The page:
So God drew a clear line.
Paul’s point in Galatians 3 is that Jesus came not to abolish the law, but to fulfill the remaining part of God’s covenant with us, which was to meet the expectations of the law for us. The law itself does not give life, it instead demonstrates our state of being dead in sin. But Christ gives life by paying our debt from breaking the law, which is required for us to be with God in all his holiness.
As for the point of God delivering his messages through angles to one person, and delivering his message to others Himself directly, let me speak to that.
When you read in one place that the angels delivered the law, and in another that God delivered the law, actually we see these things are one in the same. God has often chose to speak to us through His Holy Spirit directly, and also he has delivered messages to His people using angles. In fact, the word Angels and Messengers can be used interchangeably in the original languages of the Bible. For example, John the Baptists father received a message about his son from the same angle that the virgin Mary received her message from about Jesus before she got pregnant with Him.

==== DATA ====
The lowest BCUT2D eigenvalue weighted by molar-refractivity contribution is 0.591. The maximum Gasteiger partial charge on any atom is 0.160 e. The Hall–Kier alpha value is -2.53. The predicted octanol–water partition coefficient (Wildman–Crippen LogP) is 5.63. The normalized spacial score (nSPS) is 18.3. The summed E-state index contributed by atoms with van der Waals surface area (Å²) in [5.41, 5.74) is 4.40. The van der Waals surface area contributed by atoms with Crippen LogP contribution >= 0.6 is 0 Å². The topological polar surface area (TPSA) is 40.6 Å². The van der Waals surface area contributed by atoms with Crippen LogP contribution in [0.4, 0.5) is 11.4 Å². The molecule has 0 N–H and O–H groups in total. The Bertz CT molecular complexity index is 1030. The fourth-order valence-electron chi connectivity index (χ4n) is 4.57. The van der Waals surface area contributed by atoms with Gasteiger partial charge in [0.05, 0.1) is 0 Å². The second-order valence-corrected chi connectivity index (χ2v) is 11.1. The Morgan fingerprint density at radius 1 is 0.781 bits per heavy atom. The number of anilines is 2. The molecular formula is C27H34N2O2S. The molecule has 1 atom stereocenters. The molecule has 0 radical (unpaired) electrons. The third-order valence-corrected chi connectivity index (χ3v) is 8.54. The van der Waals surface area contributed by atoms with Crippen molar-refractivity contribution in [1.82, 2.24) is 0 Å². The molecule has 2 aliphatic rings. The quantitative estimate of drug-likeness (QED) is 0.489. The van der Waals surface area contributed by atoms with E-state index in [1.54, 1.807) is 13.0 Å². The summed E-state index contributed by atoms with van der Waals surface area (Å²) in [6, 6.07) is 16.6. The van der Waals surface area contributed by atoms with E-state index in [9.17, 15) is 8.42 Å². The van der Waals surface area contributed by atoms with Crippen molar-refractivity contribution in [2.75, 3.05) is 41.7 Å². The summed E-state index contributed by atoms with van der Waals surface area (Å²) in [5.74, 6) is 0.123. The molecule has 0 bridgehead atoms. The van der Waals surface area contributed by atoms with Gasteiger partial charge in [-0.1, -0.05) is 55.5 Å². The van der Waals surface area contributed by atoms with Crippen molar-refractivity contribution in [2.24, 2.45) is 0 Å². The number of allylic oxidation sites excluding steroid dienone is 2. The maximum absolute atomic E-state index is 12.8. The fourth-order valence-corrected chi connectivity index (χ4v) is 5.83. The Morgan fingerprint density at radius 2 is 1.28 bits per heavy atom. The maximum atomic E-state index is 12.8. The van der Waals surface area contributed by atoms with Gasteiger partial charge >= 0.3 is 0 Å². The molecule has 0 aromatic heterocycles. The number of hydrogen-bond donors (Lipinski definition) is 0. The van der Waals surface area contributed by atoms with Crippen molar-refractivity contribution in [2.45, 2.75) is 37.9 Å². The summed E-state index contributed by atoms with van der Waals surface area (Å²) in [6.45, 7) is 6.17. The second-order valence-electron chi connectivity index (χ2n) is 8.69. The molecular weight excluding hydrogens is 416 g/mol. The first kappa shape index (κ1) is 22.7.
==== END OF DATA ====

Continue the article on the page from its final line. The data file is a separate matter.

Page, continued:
Or in Acts, we see Philip was told to go to the road in the desert by an angel, but when he got there and needed guidance on how to minister to the Ethiopian, it was Gods Holy Spirit that ministered to Philip directly.
So when somebody receives a message by means of an angel, it is a message from God. Just like I could call a person and tell them a message, or send my message to them by means of a mutual friend. The message is still mine, even though I can use different means or even people to deliver the message.